And then I hit the light at Buena Vista and turned right, and then I had to pull over. I wasn’t overcome with emotion, exactly. I just needed to pause, awash in memory. I had ridden my bike on these streets, knocked on these doors for candy at Halloween, talked here with the other neighborhood kids about the seminal movies of my generation’s childhood: Star Wars and Raiders of the Lost Ark and E.T. and Jaws. Chip Shealey, my next-door neighbor, was the first to get HBO, and we would go into his basement and watch Jaws on his big cabinet TV, an experience that kept me from swimming alone in my pool from then on, convinced the shark would swim up the drain and eat me. This was where my childhood was.
I drove down the street and then turned right onto Raintree Court. There was Hartley’s ranch house. And Hank and Anna Willis’ white house, and Worth and Caroline Mitchell’s, and Chip Shealey’s, and the Wilsons’ up on the hill. And that was mine at the end of the street. The same green house.
I didn’t get out of the car, just pulled over to the side of the circle and took a picture of my old house and sat there for a minute. Worth Mitchell’s basketball goal was still up on the side of his house above the garage door. How many hours had I played Horse there? How many weekends had I ridden my bike around the cul-de-sac, listening to Casey’s Top Forty on my paperback-sized Walkman? How many days had I spent playing Chase and Army and all sorts of other games in the sprawling woods behind our houses? How many nights had I had friends over and played Dungeons & Dragons and Top Secret and Traveller in my basement or on the patio?
Where had all those things gone?
I drove slowly out of the cul-de-sac, taking a right down Buena Vista for a final pass through the neighborhood. Then I turned around, gave a salute to Raintree Court as I passed it again, and then continued down Buena Vista. I didn’t need to glance at my phone to know that my old elementary school was down this road. And then I came up on it, and when I saw the sign I nearly bumped into the car in front of me. I’d forgotten the name of the school where I’d gone for third and maybe fourth grades, where I’d run the three-legged race in field days and played soccer games and won a quarter betting that the Steelers would beat the Cowboys in Super Bowl XIII.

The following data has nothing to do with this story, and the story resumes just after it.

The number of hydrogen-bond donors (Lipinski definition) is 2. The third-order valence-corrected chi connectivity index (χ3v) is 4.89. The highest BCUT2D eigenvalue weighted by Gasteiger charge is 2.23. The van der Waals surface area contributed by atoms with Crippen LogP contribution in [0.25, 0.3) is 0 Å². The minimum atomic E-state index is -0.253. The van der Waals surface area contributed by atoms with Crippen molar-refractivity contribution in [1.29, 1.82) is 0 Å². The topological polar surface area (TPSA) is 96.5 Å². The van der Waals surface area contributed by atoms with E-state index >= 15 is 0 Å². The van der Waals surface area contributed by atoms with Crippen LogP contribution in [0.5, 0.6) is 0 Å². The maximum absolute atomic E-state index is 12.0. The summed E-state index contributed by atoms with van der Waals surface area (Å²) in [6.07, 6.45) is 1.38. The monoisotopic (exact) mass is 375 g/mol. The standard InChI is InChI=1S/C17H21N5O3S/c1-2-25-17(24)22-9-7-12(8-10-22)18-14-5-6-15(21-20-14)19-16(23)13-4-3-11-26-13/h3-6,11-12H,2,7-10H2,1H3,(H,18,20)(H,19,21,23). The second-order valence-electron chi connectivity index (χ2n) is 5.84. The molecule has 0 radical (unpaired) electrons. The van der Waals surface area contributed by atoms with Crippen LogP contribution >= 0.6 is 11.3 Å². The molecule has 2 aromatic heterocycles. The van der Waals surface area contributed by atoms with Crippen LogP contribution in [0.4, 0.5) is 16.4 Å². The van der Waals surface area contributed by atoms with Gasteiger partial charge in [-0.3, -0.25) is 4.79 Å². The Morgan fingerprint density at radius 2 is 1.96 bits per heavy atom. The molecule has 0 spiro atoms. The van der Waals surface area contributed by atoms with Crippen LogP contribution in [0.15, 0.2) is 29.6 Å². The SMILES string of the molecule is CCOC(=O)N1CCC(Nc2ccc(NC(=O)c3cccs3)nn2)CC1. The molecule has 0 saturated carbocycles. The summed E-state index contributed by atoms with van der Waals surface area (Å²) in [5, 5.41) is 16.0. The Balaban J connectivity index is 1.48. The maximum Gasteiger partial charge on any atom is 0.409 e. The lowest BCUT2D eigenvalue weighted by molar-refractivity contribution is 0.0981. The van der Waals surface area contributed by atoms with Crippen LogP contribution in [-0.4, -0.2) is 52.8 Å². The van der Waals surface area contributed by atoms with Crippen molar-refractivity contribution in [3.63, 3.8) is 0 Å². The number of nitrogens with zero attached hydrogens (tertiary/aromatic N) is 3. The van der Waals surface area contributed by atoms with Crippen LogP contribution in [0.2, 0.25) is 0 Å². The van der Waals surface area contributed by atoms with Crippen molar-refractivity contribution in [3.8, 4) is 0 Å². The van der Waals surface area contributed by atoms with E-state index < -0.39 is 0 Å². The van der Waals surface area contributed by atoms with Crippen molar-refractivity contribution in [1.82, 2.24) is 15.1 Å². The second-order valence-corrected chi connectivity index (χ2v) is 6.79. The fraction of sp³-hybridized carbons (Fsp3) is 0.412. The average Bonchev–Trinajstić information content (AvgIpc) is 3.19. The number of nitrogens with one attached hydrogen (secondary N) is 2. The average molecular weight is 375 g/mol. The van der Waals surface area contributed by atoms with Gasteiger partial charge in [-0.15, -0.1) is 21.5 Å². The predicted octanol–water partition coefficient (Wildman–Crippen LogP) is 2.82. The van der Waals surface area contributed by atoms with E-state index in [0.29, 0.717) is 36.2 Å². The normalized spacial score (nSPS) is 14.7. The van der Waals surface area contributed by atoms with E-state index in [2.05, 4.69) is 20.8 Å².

The school’s name was Whitaker Elementary School. Almost twenty-five years after I left that school, my wife and I would name our firstborn son Whitaker. As the Police would sing in a popular album when I was a kid growing up in Winston-Salem: synchronicity.
I snapped a picture of the school sign, then tooled around the streets for another minute or so. I hadn’t gone past Brunson Elementary, where I’d attended for the rest of elementary school before junior high. I hadn’t gone looking for the house where a cute girl in my grade named Sally had lived. I hadn’t gone looking for the candy store where we used to go to buy candy bars and bubblegum with collectible NFL football helmets. But the morning was getting on. So, without fanfare or any sort of gesture of farewell, I went down Buena Vista and turned right onto North Stratford, seeking the highway. It was time to head to Charlotte.